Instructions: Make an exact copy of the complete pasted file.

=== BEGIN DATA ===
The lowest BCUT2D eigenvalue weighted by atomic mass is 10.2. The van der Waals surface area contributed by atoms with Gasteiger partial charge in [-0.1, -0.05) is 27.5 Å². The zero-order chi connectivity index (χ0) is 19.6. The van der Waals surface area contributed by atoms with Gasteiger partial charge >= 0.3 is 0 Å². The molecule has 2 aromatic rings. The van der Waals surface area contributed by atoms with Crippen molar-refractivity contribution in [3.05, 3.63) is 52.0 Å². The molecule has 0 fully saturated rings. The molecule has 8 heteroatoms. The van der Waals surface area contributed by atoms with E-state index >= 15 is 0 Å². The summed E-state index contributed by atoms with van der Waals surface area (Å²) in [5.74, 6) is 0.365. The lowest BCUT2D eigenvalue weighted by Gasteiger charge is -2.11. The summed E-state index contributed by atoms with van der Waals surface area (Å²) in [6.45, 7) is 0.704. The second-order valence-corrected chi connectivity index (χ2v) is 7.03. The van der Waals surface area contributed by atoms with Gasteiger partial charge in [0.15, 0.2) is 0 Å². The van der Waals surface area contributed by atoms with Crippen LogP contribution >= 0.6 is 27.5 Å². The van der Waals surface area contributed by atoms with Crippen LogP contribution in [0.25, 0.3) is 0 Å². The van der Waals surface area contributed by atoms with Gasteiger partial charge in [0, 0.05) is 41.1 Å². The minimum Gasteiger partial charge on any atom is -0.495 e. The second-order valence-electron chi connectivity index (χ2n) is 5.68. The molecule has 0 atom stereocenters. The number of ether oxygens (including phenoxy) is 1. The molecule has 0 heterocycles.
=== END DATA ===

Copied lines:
The lowest BCUT2D eigenvalue weighted by atomic mass is 10.2. The van der Waals surface area contributed by atoms with Gasteiger partial charge in [-0.1, -0.05) is 27.5 Å². The zero-order chi connectivity index (χ0) is 19.6. The van der Waals surface area contributed by atoms with Gasteiger partial charge >= 0.3 is 0 Å². The molecule has 2 aromatic rings. The van der Waals surface area contributed by atoms with Crippen molar-refractivity contribution in [3.05, 3.63) is 52.0 Å². The molecule has 0 fully saturated rings. The molecule has 8 heteroatoms. The van der Waals surface area contributed by atoms with E-state index >= 15 is 0 Å². The summed E-state index contributed by atoms with van der Waals surface area (Å²) in [5.74, 6) is 0.365. The lowest BCUT2D eigenvalue weighted by Gasteiger charge is -2.11. The summed E-state index contributed by atoms with van der Waals surface area (Å²) in [6.45, 7) is 0.704. The second-order valence-corrected chi connectivity index (χ2v) is 7.03. The van der Waals surface area contributed by atoms with Gasteiger partial charge in [0.15, 0.2) is 0 Å². The van der Waals surface area contributed by atoms with Crippen LogP contribution >= 0.6 is 27.5 Å². The van der Waals surface area contributed by atoms with Crippen LogP contribution in [0.25, 0.3) is 0 Å². The van der Waals surface area contributed by atoms with Gasteiger partial charge in [0, 0.05) is 41.1 Å². The minimum Gasteiger partial charge on any atom is -0.495 e. The second-order valence-electron chi connectivity index (χ2n) is 5.68. The molecule has 0 atom stereocenters. The number of ether oxygens (including phenoxy) is 1. The molecule has 0 heterocycles.